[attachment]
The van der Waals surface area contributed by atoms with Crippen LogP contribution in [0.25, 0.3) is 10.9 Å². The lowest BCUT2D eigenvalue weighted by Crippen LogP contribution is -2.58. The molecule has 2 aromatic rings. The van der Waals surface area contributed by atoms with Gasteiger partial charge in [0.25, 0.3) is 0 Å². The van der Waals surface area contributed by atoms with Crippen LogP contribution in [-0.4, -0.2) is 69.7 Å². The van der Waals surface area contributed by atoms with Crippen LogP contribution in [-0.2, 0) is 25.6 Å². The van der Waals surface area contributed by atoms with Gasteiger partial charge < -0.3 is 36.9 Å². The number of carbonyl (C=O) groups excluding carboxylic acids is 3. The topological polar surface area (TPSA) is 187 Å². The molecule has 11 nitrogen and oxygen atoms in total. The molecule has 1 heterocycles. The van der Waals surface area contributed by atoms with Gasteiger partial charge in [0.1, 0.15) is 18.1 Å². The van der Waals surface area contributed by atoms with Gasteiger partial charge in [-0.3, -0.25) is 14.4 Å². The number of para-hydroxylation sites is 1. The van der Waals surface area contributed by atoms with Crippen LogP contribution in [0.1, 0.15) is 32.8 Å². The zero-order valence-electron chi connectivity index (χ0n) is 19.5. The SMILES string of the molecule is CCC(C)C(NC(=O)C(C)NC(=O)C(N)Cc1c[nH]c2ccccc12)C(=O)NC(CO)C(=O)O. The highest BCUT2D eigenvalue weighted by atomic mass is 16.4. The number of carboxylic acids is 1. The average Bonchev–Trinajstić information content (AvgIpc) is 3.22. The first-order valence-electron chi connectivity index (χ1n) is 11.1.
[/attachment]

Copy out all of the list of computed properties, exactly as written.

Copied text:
The van der Waals surface area contributed by atoms with Crippen LogP contribution in [0.25, 0.3) is 10.9 Å². The lowest BCUT2D eigenvalue weighted by Crippen LogP contribution is -2.58. The molecule has 2 aromatic rings. The van der Waals surface area contributed by atoms with Gasteiger partial charge in [0.25, 0.3) is 0 Å². The van der Waals surface area contributed by atoms with Crippen LogP contribution in [-0.4, -0.2) is 69.7 Å². The van der Waals surface area contributed by atoms with Crippen LogP contribution in [-0.2, 0) is 25.6 Å². The van der Waals surface area contributed by atoms with Gasteiger partial charge < -0.3 is 36.9 Å². The number of carbonyl (C=O) groups excluding carboxylic acids is 3. The topological polar surface area (TPSA) is 187 Å². The molecule has 11 nitrogen and oxygen atoms in total. The molecule has 1 heterocycles. The van der Waals surface area contributed by atoms with Gasteiger partial charge in [0.1, 0.15) is 18.1 Å². The van der Waals surface area contributed by atoms with Gasteiger partial charge in [-0.3, -0.25) is 14.4 Å². The number of para-hydroxylation sites is 1. The van der Waals surface area contributed by atoms with Crippen LogP contribution in [0.1, 0.15) is 32.8 Å². The zero-order valence-electron chi connectivity index (χ0n) is 19.5. The SMILES string of the molecule is CCC(C)C(NC(=O)C(C)NC(=O)C(N)Cc1c[nH]c2ccccc12)C(=O)NC(CO)C(=O)O. The highest BCUT2D eigenvalue weighted by atomic mass is 16.4. The number of carboxylic acids is 1. The average Bonchev–Trinajstić information content (AvgIpc) is 3.22. The first-order valence-electron chi connectivity index (χ1n) is 11.1.